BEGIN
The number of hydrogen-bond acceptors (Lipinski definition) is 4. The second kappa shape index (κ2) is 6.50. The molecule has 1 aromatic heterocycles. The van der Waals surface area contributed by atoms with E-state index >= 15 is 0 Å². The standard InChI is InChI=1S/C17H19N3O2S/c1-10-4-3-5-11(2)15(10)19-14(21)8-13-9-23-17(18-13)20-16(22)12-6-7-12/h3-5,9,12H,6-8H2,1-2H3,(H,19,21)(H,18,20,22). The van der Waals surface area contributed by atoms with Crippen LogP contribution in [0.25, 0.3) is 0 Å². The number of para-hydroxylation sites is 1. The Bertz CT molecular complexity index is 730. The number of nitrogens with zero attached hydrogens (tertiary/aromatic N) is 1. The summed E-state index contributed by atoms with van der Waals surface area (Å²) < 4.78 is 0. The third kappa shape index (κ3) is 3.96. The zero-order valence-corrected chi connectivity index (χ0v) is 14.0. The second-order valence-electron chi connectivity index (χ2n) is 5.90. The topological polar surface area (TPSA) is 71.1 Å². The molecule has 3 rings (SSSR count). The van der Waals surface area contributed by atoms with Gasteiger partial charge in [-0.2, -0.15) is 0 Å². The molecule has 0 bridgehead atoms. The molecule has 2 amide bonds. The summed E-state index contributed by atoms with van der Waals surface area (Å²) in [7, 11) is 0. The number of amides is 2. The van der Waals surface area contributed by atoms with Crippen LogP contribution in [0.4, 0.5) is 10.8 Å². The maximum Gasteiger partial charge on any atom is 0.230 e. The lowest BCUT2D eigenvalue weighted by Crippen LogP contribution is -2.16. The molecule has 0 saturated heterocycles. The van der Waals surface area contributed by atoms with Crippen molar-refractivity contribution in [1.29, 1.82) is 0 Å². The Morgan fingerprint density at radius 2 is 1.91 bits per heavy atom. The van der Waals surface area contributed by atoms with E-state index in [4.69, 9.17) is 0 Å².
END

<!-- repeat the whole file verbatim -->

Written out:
The number of hydrogen-bond acceptors (Lipinski definition) is 4. The second kappa shape index (κ2) is 6.50. The molecule has 1 aromatic heterocycles. The van der Waals surface area contributed by atoms with E-state index >= 15 is 0 Å². The standard InChI is InChI=1S/C17H19N3O2S/c1-10-4-3-5-11(2)15(10)19-14(21)8-13-9-23-17(18-13)20-16(22)12-6-7-12/h3-5,9,12H,6-8H2,1-2H3,(H,19,21)(H,18,20,22). The van der Waals surface area contributed by atoms with Crippen LogP contribution in [0.25, 0.3) is 0 Å². The number of para-hydroxylation sites is 1. The Bertz CT molecular complexity index is 730. The number of nitrogens with zero attached hydrogens (tertiary/aromatic N) is 1. The summed E-state index contributed by atoms with van der Waals surface area (Å²) < 4.78 is 0. The third kappa shape index (κ3) is 3.96. The zero-order valence-corrected chi connectivity index (χ0v) is 14.0. The second-order valence-electron chi connectivity index (χ2n) is 5.90. The topological polar surface area (TPSA) is 71.1 Å². The molecule has 3 rings (SSSR count). The van der Waals surface area contributed by atoms with Gasteiger partial charge in [-0.2, -0.15) is 0 Å². The molecule has 0 bridgehead atoms. The molecule has 2 amide bonds. The summed E-state index contributed by atoms with van der Waals surface area (Å²) in [7, 11) is 0. The number of amides is 2. The van der Waals surface area contributed by atoms with Crippen LogP contribution in [0.4, 0.5) is 10.8 Å². The maximum Gasteiger partial charge on any atom is 0.230 e. The lowest BCUT2D eigenvalue weighted by Crippen LogP contribution is -2.16. The molecule has 0 saturated heterocycles. The van der Waals surface area contributed by atoms with Crippen molar-refractivity contribution in [1.29, 1.82) is 0 Å². The Morgan fingerprint density at radius 2 is 1.91 bits per heavy atom. The van der Waals surface area contributed by atoms with E-state index in [4.69, 9.17) is 0 Å².